Moreover, the schools, which Rosemond calls “punishment free zones,” just exacerbate this problem, with colleges offering a panderly, partying, propaganda-filled atmosphere that can serve to extend childhood beyond graduation.
True civilization is when most people have become morally advanced enough to attain authentic adulthood. And what are the consequences of this not occurring? As I explained in “Written in the Eternal Constitution” (The New American, April 14, 2008), beginning with the micro, a small child is
incapable of “self-government.” So his parents must micromanage his life, watch his every move — hence baby monitors and the use of cribs or gates or harnesses to limit his movements — and do for him what he cannot do for himself, which is a lot. They must be his “nanny state.”
As he grows, however, … matures morally and increasingly starts to impose proper rules and standards on himself, the need for a parent to impose them diminishes proportionately. Then, finally, if his parents have succeeded, he can enjoy the full freedoms of adulthood.
… But what happens when his parents don’t do a good job? Or when, despite their efforts, outside influences corrupt the child? He then will have weak internal governance. He may descend into vice, taking drugs or drinking in excess; or greed and envy may capture his soul, causing him to covet. And, should his impulse control be poor enough, the overgrown savage beyond the crib may run afoul of the law, perhaps by driving drunk, buying illegal drugs, or stealing. Then, incapable of adequate self-government, he may find himself back in a crib. The authorities will lock him up, and he will once again be controlled from without.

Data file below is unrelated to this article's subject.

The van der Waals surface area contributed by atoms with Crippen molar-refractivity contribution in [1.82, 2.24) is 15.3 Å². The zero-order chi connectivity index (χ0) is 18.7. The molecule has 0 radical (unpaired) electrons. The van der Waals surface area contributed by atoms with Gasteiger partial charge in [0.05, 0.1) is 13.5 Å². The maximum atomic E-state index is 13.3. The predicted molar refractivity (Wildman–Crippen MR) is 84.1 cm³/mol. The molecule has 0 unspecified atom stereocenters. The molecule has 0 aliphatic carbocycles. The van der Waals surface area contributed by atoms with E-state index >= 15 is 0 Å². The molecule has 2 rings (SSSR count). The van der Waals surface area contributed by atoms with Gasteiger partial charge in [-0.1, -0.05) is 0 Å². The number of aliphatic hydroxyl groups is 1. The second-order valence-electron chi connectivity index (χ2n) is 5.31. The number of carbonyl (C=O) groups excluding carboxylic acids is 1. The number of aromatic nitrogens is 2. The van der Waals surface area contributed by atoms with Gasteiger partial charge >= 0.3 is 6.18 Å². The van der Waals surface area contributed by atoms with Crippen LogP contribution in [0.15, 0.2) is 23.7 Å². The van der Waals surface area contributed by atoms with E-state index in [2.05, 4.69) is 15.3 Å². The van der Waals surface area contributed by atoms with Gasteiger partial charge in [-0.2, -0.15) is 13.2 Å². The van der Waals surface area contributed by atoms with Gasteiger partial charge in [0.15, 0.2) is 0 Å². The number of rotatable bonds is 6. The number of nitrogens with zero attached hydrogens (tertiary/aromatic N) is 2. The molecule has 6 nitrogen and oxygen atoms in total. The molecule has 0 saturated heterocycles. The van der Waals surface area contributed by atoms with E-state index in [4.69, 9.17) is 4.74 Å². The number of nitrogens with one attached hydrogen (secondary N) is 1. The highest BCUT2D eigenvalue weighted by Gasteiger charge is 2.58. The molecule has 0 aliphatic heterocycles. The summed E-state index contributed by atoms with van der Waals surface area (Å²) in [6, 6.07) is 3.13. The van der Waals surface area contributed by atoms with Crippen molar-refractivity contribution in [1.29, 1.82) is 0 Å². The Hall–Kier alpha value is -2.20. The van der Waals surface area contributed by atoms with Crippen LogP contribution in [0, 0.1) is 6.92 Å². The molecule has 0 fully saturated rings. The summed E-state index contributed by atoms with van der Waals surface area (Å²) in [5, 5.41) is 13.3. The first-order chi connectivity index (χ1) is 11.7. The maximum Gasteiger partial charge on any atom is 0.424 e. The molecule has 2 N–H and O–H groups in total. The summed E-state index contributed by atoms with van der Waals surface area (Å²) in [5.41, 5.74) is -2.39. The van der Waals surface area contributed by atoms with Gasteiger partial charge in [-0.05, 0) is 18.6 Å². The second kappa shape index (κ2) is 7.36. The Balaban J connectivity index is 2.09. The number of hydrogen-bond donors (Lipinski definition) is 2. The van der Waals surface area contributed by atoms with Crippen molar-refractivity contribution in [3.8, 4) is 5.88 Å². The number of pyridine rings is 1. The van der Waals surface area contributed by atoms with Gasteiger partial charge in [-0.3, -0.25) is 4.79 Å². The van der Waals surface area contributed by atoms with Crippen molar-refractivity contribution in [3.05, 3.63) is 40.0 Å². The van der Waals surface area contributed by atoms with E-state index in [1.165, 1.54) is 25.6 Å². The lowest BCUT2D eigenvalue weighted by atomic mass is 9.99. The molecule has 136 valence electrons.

Such an outcome is a disaster for the given family, yet the wider problem arises when barbarism becomes prevalent enough so that it characterizes the people. For a people whose collective mind-set would, like a toddler, make it nanny-worthy, will end up being governed by the nanny state.
The solution? It has already been stated. As John Adams put it, “The only foundation of a free Constitution is pure virtue.” We’re fond of talking about liberty, but like a child who wants freedom but not responsibility, this puts the cart before the horse. Speak of virtue, of morality, of seeking Truth — and walk that talk — and liberty takes care of itself. It’s also now in fashion to speak of making America great again, but this, too, confuses the order of things. The apocryphal saying warns, “America is great because she is good, and if America ever ceases to be good, she will cease to be great.” Take care of the goodness, and the greatness takes care of itself. Fail to do these things, and, ironically, we’ll be forging our fetters with cries of freedom.